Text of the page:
Laura Ingalls Wilder rediscovered

Some weeks ago, I blogged about the publication of Laura Ingalls Wilder’s memoir, entitled Pioneer Girl.  This was the manuscript she wrote about her life on the frontier that she could not get published, whereupon she switched gears to write a slightly fictionalized version in a series of  books for children.  These became the nine titles in the Little House books, which, in turn, have become classics of  American literature.  The publication of that original autobiography by the South Dakota Historical Society–complete with photographs, historical annotations, and scholarly notes that give the real-life context for the later novels–has proven to be a literary sensation.  The small press was having trouble keeping up with the demand, and Amazon was overwhelmed with lengthy backorders.  (Something that seems to have been rectified.  Last I checked, the book is available now, without the earlier delay, from Amazon.)

The day my post went up, in which I said how anxious I was to read Pioneer Girl and lamented how hard it was to get ahold of, the intrepid librarian where I teach, Sarah Pensgard, told me that she had found a copy for the library.  So I checked it out and was soon immersed in the real world of Laura Ingalls Wilder. [Read more…]

Luther’s notes to “Freedom of a Christian” discovered

A first edition of Luther’s classic treatise “The Freedom of a Christian,” dated 1520, has been discovered in a library in France.  It contains annotations in red ink in Luther’s hand, indicating the changes he wanted to make in future editions.  As far as I can tell, those annotations have not yet been published, but we should watch for them.

Thanks to Anthony Sacramone for drawing this to my attention.  Read his discussion of this find and of the book itself.   If you only read one book by Luther, read this one.  It is Luther at his very best, unpacking the Gospel, the freedom we have in Christ, his neighbor-centered ethic, and vocation. [Read more…]

The original Memorial Day order

MEMORIAL DAY ORDER*

Headquarters Grand Army of the Republic,

Washington, D.C., May 5, 1868.

GENERAL ORDERS

No. 11

I. The 30th day of May, 1868 is designated for the purpose of strewing with flowers or otherwise decorating the graves of comrades who died in defense of their country during the late rebellion, and whose bodies now lie in almost every city, village, and hamlet churchyard in the land. In this observance no form or ceremony is prescribed, but posts and comrades will in their own way arrange such fitting services and testimonials of respect as circumstances may permit.

We are organized, comrades, as our regulations tell us, for the purpose, among other things, “of preserving and strengthening those kind and fraternal feelings which have bound together the soldiers, sailors and marines who united to suppress the late rebellion.” What can aid more to assure this result than by cherishing tenderly the memory of our heroic dead who made their breasts a barricade between our country and its foes? [Read more…]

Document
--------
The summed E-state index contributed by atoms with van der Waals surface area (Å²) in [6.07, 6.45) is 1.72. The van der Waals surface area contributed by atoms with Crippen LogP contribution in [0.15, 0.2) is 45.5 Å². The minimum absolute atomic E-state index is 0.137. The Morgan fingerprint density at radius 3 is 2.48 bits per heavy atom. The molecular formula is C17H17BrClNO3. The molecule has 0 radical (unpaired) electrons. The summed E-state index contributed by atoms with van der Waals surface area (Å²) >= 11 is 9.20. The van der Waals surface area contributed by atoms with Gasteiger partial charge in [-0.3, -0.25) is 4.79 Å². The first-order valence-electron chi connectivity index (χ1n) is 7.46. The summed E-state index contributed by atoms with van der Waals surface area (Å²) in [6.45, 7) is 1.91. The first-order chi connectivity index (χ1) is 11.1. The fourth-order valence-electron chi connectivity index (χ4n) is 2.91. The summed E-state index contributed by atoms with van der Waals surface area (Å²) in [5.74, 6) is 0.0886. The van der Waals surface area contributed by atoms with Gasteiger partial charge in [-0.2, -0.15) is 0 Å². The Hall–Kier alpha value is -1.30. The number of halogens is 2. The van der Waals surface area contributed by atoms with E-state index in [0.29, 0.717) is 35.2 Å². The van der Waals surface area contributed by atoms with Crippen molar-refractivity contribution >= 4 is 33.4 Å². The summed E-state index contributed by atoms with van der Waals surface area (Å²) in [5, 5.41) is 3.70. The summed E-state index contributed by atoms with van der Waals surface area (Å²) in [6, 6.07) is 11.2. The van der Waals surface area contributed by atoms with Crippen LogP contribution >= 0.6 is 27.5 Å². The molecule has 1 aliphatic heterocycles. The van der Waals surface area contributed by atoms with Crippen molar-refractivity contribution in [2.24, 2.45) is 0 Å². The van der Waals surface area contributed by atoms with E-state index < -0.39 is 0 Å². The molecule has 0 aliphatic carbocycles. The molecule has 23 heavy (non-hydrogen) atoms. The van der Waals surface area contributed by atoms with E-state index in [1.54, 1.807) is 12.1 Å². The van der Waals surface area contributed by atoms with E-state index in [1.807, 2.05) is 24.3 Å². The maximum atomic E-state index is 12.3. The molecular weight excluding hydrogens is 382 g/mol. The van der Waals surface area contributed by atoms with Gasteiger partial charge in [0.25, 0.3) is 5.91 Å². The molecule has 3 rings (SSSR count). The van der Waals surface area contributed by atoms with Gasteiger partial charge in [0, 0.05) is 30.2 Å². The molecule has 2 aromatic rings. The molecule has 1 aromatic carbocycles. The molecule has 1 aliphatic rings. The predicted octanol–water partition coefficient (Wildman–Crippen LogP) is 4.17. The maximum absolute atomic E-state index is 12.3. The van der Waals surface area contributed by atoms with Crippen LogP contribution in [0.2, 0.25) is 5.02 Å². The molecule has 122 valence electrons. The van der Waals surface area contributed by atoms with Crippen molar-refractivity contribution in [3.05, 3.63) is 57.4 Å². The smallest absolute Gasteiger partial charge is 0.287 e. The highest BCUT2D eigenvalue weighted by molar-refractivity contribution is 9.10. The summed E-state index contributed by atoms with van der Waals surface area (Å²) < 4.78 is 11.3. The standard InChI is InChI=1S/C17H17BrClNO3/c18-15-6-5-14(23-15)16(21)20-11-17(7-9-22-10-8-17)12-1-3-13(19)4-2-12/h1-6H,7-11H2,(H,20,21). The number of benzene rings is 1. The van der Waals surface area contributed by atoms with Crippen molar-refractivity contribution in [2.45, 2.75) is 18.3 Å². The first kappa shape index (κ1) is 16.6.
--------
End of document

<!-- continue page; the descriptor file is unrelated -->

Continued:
How many Americans have died in combat?

At least 1, 340,000 Americans have died in our nation’s wars, from the Revolution through Afghanistan.  Michael Avramovich breaks down that number in a touching Memorial Day tribute. [Read more…]

Everybody’s a populist

Just about everybody in politics is claiming to be a “populist” these days–leftwinger Elizabeth Warren, rightwinger Ted Cruz, establishment icon Hillary Clinton, the Christian right’s Mike Huckabee, Occupy Wallstreeters, Tea Partiers, and on and on.

Rutgers history professor David Greenberg points out that the term once had a very specific meaning, relating to the farmer/labor coalition against the railroads and bankers in the late 19th century,  as led by William Jennings Bryan.  The ideology combined a type of socialist economics (nationalize the railroads!) with respect for “ordinary” Americans (a man of the people! champion of the common man!).  Today liberals are seizing upon the economic part (while comprising the cultural elite that the old populists scorned), while conservatives are seizing upon the ordinary American part (a demographic that today tends not to like socialism).

But this reminds us that the left owes a big debt to William Jennings Bryan, today often mocked for his creationism at the Scopes Monkey Trial.  And that there was a time when evangelical Christians were often leftists. [Read more…]

How the KGB created Liberation Theology

Liberation Theology, which teaches that Christianity demands radical social and economic change, is a major movement in modern theology.  It has been especially influential in Latin America where it created alliances between Roman Catholics and Marxist revolutionaries.  Now a former Soviet intelligence agent says that Liberation Theology in its entirety, from its formulation to its promulgation, was a creation of the (atheist) KGB! [Read more…]